Ideally, we should run to any opportunity to engage in private and corporate adoration of God. If God gave us a spirit to worship him, if our non-spiritual parts are yielded to Jesus Christ then that's what we should crave.

You see, we don't often look at communing with God as a pleasant thing, but something that plays second-fiddle to earthly things that please the flesh. This goes for any of us at times, no matter how spiritually mature you are or think you are.

This is especially true for our desire to meet as a church body. "Church" is such a heavy word and it may not be adequate for this question of "why do we meet?" All etymological discussions aside, it's supposed to be a simple meeting of of Christians already engaged in the work of the Kingdom of God. (The term "kingdom" can be awfully loaded lately, too, but that's whole other shooting match.) When we think of church as nothing more than the regularly occurring rendezvous of saints on mission for God, it makes total sense to gather. It's our war room. We want to catch up with each other in love. We want to rejoice in victories had. We want to bear each others burdens, and by doing so fulfill Jesus' mandate. That makes sense. And the more engaged you are in the Great Commission the more you look forward to "debriefing" with your co-missionaries.

Conversely, simple gatherings don't make a whole lot of sense for Christians who are not on-mission for Jesus during day-to-day life. Many reserve church for something to do on a weekend that doesn't involve excursions or pro sports for that very reason. It just isn't a priority for them. Nor should we expect it to be until there is some reason to meet as active Christians. But we often spit at the wind trying to find clever ways to woo them back.

Please note that I wrote "simple gatherings." More complex church meetings often bring along activities and edifices that draw in otherwise lackadaisical Christians. In traditional meetings, there are varying degrees of liturgy (some include pages of instructions on when to stand, repeat sayings, kneel, etc.), there is impressive architecture to give a sense of grandeur, there could be echoes of ancient rituals from exotic world cultures, and there are likely frequent appeals to the Five Senses that give awe and wonder and plenty of worldly reason to "attend church." You know, if you're into that kind of thing.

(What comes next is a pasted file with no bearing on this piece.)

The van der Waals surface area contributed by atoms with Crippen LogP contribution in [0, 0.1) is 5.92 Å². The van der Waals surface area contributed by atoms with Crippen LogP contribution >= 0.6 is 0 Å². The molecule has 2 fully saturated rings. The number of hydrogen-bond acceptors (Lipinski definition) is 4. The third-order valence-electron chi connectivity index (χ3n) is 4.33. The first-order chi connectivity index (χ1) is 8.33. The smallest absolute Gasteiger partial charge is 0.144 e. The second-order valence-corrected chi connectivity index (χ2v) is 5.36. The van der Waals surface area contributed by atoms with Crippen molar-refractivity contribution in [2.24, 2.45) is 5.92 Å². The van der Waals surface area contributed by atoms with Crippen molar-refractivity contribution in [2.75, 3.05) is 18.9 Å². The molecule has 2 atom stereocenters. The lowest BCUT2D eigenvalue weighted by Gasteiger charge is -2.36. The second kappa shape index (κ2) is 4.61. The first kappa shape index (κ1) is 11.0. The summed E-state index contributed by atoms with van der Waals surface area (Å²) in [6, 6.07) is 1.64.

And on the other side of the spectrum we're seeing an increasingly complex form of stagecraft that accompanies an otherwise simple gathering consisting of a few songs and one guy giving a talk. This is for people who don't care much for "smells and bells" in the traditional churches, and who prefer a fresher, more modern and austere approach. Many megachurches (and smaller churches based on that model) have made an art out of creating a Sunday morning experience that is "relevant" to the crowd they're reaching for Jesus (more power to them on that). If you like Modern Rock, then you'll LOVE our worship band! You know, if you're into that kind of thing.

The same can be said for the fondness many feel for a variety of trends, new and old: Southern Gospel worship music, revivalism, Gregorian chanting, shouting during prayer, long periods of "swaying and praying," hymnal pages instead of PowerPoint screens -- you name it. The truth is, we often "feel" God when our artistic preferences are met.